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NEWS | Oct. 16, 2019

Dahlgren Sailors and Civilians Celebrate Navy's 244th Birthday

By NSWCDD Corporate Communications

DAHLGREN, Va. – Sailors and civilians celebrated the U.S. Navy's 244th anniversary with prime rib, shrimp, a birthday cake and speeches, Oct. 16.

The birthday lunch featured speeches by Naval Surface Warfare Center Dahlgren Division (NSWCDD) Commanding Officer Capt. Casey Plew and Naval Support Activity South Potomac Commanding Officer Capt. Michael O’Leary.

The event coincided with the 101st birthday of NSWCDD. Plew recounted the World War I era seven-inch 45 caliber tractor mounted gun that was test fired at Dahlgren on Oct. 16, 1918. A detachment of Marines hoisted the colors to officially open the new proving ground on that day.

The Naval Proving Grounds Lower Station was later named after Rear Adm. John Adolphus Dahlgren, who is considered the "Father of Modern Naval Ordnance".

The gun and its mount, originally requested from the Navy by the artillery strapped U.S. Army was one of 20 that the Bureau of Ordnance (BUORD) had earmarked for the new 10th Marine Artillery Regiment, then in training at Quantico, Va., for service on the World War I Western Front. BUORD described the weapon in 1920 as, "the heaviest and hardest hitting gun for which a mobile field mount of this kind had ever been requested by any nation or army." The gun represented the ancestor of self-propelled artillery that was to play a major role in later wars.

Secretary of the Navy Richard Spencer’s birthday message to the Navy stressed this year’s birthday celebration theme “No Higher Honor,” which commemorates the Battle of Leyte Gulf, the largest naval battle in modern history.

Spencer’s message can be seen on the Navy’s official blog:

O’Leary – in his speech at Gray's Landing on the Potomac Restaurant at Dahlgren – recalled the sacrifices of the “tin can Sailors” who manned U.S. Navy destroyers while fighting in the naval engagements of Oct. 23-26, 1944, known collectively as the Battle of Leyte Gulf.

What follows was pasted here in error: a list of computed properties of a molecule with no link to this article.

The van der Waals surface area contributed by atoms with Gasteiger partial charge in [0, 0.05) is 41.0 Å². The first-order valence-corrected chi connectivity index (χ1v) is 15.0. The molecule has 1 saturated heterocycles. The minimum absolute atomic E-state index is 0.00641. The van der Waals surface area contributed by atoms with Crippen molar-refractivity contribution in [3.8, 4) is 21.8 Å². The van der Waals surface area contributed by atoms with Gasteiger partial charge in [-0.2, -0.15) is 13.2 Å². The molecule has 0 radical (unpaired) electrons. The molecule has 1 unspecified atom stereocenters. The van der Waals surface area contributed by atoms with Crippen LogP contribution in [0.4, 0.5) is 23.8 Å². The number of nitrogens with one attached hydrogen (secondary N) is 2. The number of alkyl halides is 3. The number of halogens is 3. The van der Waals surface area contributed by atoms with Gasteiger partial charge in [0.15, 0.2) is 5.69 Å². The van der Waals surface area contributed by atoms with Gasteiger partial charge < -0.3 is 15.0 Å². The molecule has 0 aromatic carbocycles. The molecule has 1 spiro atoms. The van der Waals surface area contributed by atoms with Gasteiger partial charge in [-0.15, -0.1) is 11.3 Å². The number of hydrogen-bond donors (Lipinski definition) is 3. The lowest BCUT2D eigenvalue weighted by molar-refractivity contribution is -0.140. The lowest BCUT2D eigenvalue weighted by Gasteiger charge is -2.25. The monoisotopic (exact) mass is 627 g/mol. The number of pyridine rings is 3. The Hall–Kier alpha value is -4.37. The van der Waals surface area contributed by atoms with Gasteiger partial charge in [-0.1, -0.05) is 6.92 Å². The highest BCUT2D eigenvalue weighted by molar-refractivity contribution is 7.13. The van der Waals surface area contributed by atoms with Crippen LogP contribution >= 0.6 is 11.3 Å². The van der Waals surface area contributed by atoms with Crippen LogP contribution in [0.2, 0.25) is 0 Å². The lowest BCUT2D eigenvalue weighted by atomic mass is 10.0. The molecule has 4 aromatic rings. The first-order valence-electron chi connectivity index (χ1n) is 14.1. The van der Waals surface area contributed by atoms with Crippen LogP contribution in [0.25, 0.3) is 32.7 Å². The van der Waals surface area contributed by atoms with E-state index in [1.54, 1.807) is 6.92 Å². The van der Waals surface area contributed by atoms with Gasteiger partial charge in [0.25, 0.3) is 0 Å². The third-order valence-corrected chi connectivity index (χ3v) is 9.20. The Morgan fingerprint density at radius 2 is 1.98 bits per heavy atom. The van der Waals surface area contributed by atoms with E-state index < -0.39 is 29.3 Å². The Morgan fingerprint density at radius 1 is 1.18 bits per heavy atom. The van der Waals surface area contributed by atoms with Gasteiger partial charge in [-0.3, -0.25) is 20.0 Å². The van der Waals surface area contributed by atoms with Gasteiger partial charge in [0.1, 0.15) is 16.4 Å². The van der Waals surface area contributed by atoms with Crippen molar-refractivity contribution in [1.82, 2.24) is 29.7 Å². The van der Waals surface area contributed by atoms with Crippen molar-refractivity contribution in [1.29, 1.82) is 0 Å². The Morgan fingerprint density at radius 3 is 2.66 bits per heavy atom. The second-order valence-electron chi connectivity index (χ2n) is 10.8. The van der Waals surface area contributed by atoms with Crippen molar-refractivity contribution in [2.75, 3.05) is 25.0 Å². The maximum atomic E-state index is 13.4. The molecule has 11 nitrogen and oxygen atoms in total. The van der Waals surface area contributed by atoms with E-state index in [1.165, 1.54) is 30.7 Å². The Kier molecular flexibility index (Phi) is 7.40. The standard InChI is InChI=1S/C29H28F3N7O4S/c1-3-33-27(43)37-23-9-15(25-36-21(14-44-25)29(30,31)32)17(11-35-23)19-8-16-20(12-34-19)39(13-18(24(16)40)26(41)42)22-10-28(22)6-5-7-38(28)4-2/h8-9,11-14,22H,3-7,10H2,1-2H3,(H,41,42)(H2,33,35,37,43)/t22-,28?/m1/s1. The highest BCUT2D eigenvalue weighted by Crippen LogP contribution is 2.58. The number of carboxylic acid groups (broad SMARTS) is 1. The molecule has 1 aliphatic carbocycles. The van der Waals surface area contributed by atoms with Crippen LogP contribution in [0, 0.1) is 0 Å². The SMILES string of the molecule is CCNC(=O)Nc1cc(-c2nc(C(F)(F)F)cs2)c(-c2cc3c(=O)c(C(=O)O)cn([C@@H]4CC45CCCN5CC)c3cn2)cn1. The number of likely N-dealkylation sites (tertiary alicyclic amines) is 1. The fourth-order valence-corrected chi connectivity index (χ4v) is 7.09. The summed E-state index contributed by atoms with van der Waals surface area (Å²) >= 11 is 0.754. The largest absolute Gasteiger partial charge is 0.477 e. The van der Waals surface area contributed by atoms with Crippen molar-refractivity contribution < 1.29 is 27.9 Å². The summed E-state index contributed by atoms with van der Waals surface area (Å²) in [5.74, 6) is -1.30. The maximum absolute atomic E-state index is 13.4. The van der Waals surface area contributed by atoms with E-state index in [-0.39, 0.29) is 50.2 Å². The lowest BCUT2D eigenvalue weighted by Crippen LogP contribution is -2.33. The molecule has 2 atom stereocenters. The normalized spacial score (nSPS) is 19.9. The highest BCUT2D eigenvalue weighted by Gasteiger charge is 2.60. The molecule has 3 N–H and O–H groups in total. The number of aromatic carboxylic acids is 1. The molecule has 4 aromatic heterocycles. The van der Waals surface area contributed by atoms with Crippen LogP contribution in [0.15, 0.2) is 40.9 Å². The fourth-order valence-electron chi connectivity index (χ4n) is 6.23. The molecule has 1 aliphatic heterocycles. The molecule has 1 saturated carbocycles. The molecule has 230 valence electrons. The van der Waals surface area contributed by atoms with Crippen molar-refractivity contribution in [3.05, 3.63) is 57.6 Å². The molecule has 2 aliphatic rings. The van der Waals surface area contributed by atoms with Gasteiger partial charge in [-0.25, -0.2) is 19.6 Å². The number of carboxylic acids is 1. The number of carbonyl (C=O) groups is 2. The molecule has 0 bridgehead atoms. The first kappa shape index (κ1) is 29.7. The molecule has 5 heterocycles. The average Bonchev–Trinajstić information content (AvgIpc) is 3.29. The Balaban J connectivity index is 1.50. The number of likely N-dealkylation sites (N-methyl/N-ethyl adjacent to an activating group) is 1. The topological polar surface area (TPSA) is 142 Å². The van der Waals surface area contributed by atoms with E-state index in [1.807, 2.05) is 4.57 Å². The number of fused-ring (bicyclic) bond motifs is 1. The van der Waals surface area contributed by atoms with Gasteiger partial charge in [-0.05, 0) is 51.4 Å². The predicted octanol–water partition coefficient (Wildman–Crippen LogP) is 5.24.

The battle used every known weapon of naval war, except mines, and in sheer destruction it has no rival in naval history.

The Battle of Leyte Gulf was noteworthy in another sense in that it saw the first attacks by kamikaze planes, when on Oct. 25, five planes swooped down upon escort carriers on the U.S. Seventh Fleet. The kamikazes might justifiably be considered the forerunners of modern cruise missiles and, therefore, form the historic rationale for anti-air missile systems. Thus, the genesis of the Aegis Weapon System -- has its roots in the Battle of Leyte Gulf.

The Aegis Weapon System is a centralized, automated, command-and-control and weapons control system that was designed as a total weapon system, from detection to kill. The heart of the system is an advanced, automatic detect and track, multi-function phased-array radar. This high-powered radar is able to perform search, track and missile guidance functions simultaneously, with a track capacity of more than 100 targets.

NSWC Dahlgren Division has been responsible for research, development, test and evaluation for the Aegis Weapon System, and later the Aegis Combat System – the centerpiece of the Navy’s surface Fleet for 50-plus years.

The Aegis Training and Readiness Center (ATRC) – a tenant command along with NSWCDD at Naval Support Facility Dahlgren – provides Sailors with the knowledge, ability, and skill to operate and maintain the Aegis Combat System through timely, effective, and integrated training delivered across their careers. ATRC provides officers the knowledge, ability, and skill to operate, employ, and assess the readiness of the Ship Self-Defense System and Aegis combat systems aboard surface warships.

NSWCDD has evolved with the changing missions of the warfighter and advances in technology since its establishment in 1918 as a naval proving ground for testing gun weapons systems.

Today, the mission of NSWCDD is to provide research, development, test and evaluation, analysis, systems engineering, integration and certification of complex naval warfare systems related to surface warfare, strategic systems, combat and weapons systems associated with surface warfare. The command provides system integration and certification for weapons, combat systems and warfare systems.